Imagining being on one's death bed can help greatly to improve decision-making: focusing on all that remains of one's decisions in the long-run -- one's life's legacy, if you will -- can help one attend to what really matters.
And what is true for men is true for empires.
I was born in a country that was once a great empire -- just a couple of generations after it had fallen.
Like most empires, the British empire was brought to its knees by financial and military overstretch, and a shift in the globally dominant energy source (from coal to oil in Britain's case). The empire of the USA is falling because of two of these. (Exercise for the reader: which two?)
I've been comparing and contrasting Britain today to a potential American future as an ex-empire -- an exercise that has caused me to recall Tony Blair's speech to Congress in July 2003. While I disagreed profoundly with the invasion Iraq (for which Blair was arguing), he distilled something that is now of the essence for America:
Tell the world why you're proud of America. Tell them when the Star-Spangled Banner starts, Americans get to their feet, Hispanics, Irish, Italians, Central Europeans, East Europeans, Jews, Muslims, white, Asian, black, those who go back to the early settlers and those whose English is the same as some New York cab driver's I've dealt with ... but whose sons and daughters could run for this Congress.
Tell them why Americans, one and all, stand upright and respectful. Not because some state official told them to, but because whatever race, color, class or creed they are, being American means being free. That's why they're proud.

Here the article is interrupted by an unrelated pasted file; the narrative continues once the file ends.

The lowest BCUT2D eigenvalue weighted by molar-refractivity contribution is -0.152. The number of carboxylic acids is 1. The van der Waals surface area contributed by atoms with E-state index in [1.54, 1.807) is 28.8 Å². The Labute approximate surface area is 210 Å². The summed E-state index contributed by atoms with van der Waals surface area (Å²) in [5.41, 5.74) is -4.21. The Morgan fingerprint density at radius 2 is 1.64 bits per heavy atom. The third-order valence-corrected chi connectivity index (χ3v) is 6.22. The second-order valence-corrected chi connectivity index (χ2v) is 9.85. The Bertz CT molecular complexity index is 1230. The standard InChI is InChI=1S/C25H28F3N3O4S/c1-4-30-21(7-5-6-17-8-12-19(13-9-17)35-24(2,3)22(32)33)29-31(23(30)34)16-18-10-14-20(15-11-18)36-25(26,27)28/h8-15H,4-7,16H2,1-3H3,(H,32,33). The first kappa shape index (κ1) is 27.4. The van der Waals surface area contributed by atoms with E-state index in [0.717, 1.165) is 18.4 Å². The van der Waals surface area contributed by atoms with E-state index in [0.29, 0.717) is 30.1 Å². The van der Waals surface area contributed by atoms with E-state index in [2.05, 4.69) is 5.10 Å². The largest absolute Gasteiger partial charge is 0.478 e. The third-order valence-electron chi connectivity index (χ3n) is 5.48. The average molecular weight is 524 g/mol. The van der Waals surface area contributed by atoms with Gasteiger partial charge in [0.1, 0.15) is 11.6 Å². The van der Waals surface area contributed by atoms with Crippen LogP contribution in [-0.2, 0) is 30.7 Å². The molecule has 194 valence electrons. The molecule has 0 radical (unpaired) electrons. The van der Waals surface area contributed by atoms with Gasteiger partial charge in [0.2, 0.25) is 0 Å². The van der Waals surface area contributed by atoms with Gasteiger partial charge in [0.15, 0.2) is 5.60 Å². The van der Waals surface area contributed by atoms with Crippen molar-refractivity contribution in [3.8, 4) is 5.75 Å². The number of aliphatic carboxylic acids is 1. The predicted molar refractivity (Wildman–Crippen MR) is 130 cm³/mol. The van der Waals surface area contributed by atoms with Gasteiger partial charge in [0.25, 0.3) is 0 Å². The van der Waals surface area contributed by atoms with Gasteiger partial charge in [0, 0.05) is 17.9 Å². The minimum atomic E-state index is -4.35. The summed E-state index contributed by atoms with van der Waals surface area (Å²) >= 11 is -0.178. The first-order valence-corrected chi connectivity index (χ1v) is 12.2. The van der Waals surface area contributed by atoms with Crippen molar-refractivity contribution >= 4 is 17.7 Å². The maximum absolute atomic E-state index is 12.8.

As Britain knows, all predominant power seems for a time invincible, but, in fact, it is transient.
The question is: What do you leave behind?
And what you can bequeath to this anxious world is the light of liberty.
... Each civilization has a unique capacity to enrich the stock of human heritage.
... [D]estiny put you in this place in history, in this moment in time, and the task is yours to do.
Many Americans don't realize that there are parts of the world that still look to America and what it stands for as inspiration. I was in Poland last year, teaching. If an American wants to go anywhere and feel welcomed and appreciated, he could do little better than go to Poland. Most Poles are very clear on what side America was when they were stuck behind the iron curtain and the example that America set for them by being a successful society with individual freedom at its core made a material difference in their lives -- and continues to do so today through the political changes that they perceive the USA helped materially to bring about. The same can be said for millions of people around the world who, under various forms of repression have looked to the American project for inspiration and information to improve their own lives.
Even for me, a Brit, that light of freedom pulled me in as my continent began to reverse its democratization of eight centuries, culminating in December 2009 in the elimination of 27 sovereign nations in a Constitution that was voted down by all of the nations whose people were allowed to vote on it.
In other words, some of the most important ideas for which America has historically stood for still matter, and in many instances, it is only America that really stands for them at all -- or, at least, holds those ideas as ideals that are worth fighting for.
This "light of America" is rooted clearly in the fundamental principles of the Constitution and the American spirit that has prevailed since it was written -- a spirit of celebration of the individual, live and let live, and delight in the successes of self and others.
If the American empire is coming to an end, then all of those things should be its legacy. Until not many years ago, we still had reason to believe they would be.